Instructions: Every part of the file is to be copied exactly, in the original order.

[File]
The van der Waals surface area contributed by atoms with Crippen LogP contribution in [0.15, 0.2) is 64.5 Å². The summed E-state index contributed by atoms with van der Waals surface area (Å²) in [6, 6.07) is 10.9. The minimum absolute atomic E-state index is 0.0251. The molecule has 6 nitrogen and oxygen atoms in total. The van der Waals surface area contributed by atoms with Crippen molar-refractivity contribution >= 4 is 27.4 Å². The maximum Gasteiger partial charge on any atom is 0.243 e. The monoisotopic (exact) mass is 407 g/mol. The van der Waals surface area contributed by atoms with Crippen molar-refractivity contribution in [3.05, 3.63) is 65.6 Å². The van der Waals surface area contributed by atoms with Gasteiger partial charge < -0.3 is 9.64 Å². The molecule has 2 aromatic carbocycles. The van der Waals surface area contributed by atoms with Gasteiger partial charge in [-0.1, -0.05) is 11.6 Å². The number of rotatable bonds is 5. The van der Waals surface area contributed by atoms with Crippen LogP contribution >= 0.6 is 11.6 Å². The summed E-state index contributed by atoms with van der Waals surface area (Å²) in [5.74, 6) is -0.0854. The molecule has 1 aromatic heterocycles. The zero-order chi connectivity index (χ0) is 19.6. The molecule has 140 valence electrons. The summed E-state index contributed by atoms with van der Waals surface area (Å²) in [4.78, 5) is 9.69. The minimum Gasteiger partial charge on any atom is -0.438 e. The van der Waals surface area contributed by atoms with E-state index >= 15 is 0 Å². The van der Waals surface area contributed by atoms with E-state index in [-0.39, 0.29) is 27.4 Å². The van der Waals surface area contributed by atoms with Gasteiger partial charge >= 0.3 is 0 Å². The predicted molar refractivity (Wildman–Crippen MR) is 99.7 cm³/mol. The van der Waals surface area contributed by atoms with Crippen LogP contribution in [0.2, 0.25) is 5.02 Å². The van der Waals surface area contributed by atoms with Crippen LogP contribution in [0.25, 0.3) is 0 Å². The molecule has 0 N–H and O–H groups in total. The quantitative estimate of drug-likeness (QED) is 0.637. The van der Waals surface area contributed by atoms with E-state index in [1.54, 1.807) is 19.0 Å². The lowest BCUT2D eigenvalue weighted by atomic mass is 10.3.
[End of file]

The van der Waals surface area contributed by atoms with Crippen LogP contribution in [0.15, 0.2) is 64.5 Å². The summed E-state index contributed by atoms with van der Waals surface area (Å²) in [6, 6.07) is 10.9. The minimum absolute atomic E-state index is 0.0251. The molecule has 6 nitrogen and oxygen atoms in total. The van der Waals surface area contributed by atoms with Crippen molar-refractivity contribution >= 4 is 27.4 Å². The maximum Gasteiger partial charge on any atom is 0.243 e. The monoisotopic (exact) mass is 407 g/mol. The van der Waals surface area contributed by atoms with Crippen molar-refractivity contribution in [3.05, 3.63) is 65.6 Å². The van der Waals surface area contributed by atoms with Gasteiger partial charge < -0.3 is 9.64 Å². The molecule has 2 aromatic carbocycles. The van der Waals surface area contributed by atoms with Gasteiger partial charge in [-0.1, -0.05) is 11.6 Å². The number of rotatable bonds is 5. The van der Waals surface area contributed by atoms with Crippen LogP contribution >= 0.6 is 11.6 Å². The summed E-state index contributed by atoms with van der Waals surface area (Å²) in [5.74, 6) is -0.0854. The molecule has 1 aromatic heterocycles. The zero-order chi connectivity index (χ0) is 19.6. The molecule has 140 valence electrons. The summed E-state index contributed by atoms with van der Waals surface area (Å²) in [4.78, 5) is 9.69. The minimum Gasteiger partial charge on any atom is -0.438 e. The van der Waals surface area contributed by atoms with E-state index >= 15 is 0 Å². The van der Waals surface area contributed by atoms with E-state index in [-0.39, 0.29) is 27.4 Å². The van der Waals surface area contributed by atoms with Gasteiger partial charge >= 0.3 is 0 Å². The predicted molar refractivity (Wildman–Crippen MR) is 99.7 cm³/mol. The van der Waals surface area contributed by atoms with Crippen LogP contribution in [0.2, 0.25) is 5.02 Å². The van der Waals surface area contributed by atoms with Crippen LogP contribution in [0.25, 0.3) is 0 Å². The molecule has 0 N–H and O–H groups in total. The quantitative estimate of drug-likeness (QED) is 0.637. The van der Waals surface area contributed by atoms with E-state index in [1.54, 1.807) is 19.0 Å². The lowest BCUT2D eigenvalue weighted by atomic mass is 10.3.